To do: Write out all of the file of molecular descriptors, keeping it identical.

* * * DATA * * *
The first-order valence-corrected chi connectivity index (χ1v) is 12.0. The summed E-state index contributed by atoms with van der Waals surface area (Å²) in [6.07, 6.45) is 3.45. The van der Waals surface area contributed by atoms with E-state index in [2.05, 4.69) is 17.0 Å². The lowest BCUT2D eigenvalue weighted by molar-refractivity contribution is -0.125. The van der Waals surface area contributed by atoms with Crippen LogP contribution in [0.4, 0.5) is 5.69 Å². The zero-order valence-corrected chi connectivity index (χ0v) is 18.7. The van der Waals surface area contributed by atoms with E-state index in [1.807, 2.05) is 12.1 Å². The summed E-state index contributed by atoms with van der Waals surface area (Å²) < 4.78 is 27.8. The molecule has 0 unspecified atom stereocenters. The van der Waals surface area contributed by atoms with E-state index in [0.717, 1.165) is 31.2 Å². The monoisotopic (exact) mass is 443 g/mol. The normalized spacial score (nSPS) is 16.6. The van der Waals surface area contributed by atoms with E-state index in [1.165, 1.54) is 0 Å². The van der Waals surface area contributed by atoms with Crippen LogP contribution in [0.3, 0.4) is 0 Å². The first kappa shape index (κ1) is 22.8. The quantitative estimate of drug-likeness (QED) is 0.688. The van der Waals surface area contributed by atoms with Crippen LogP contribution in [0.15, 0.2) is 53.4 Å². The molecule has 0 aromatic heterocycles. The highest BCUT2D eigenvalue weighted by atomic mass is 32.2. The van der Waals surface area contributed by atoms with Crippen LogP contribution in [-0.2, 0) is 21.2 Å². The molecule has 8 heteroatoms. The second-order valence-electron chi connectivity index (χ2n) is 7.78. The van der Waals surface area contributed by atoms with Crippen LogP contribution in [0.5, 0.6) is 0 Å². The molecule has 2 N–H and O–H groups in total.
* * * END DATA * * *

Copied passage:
The first-order valence-corrected chi connectivity index (χ1v) is 12.0. The summed E-state index contributed by atoms with van der Waals surface area (Å²) in [6.07, 6.45) is 3.45. The van der Waals surface area contributed by atoms with E-state index in [2.05, 4.69) is 17.0 Å². The lowest BCUT2D eigenvalue weighted by molar-refractivity contribution is -0.125. The van der Waals surface area contributed by atoms with Crippen LogP contribution in [0.4, 0.5) is 5.69 Å². The zero-order valence-corrected chi connectivity index (χ0v) is 18.7. The van der Waals surface area contributed by atoms with E-state index in [1.807, 2.05) is 12.1 Å². The summed E-state index contributed by atoms with van der Waals surface area (Å²) < 4.78 is 27.8. The molecule has 0 unspecified atom stereocenters. The van der Waals surface area contributed by atoms with E-state index in [0.717, 1.165) is 31.2 Å². The monoisotopic (exact) mass is 443 g/mol. The normalized spacial score (nSPS) is 16.6. The van der Waals surface area contributed by atoms with E-state index in [1.165, 1.54) is 0 Å². The van der Waals surface area contributed by atoms with Crippen LogP contribution in [0.3, 0.4) is 0 Å². The first kappa shape index (κ1) is 22.8. The quantitative estimate of drug-likeness (QED) is 0.688. The van der Waals surface area contributed by atoms with Crippen LogP contribution in [0.15, 0.2) is 53.4 Å². The molecule has 0 aromatic heterocycles. The highest BCUT2D eigenvalue weighted by atomic mass is 32.2. The van der Waals surface area contributed by atoms with Crippen LogP contribution in [-0.2, 0) is 21.2 Å². The molecule has 8 heteroatoms. The second-order valence-electron chi connectivity index (χ2n) is 7.78. The van der Waals surface area contributed by atoms with Crippen LogP contribution in [0.5, 0.6) is 0 Å². The molecule has 2 N–H and O–H groups in total.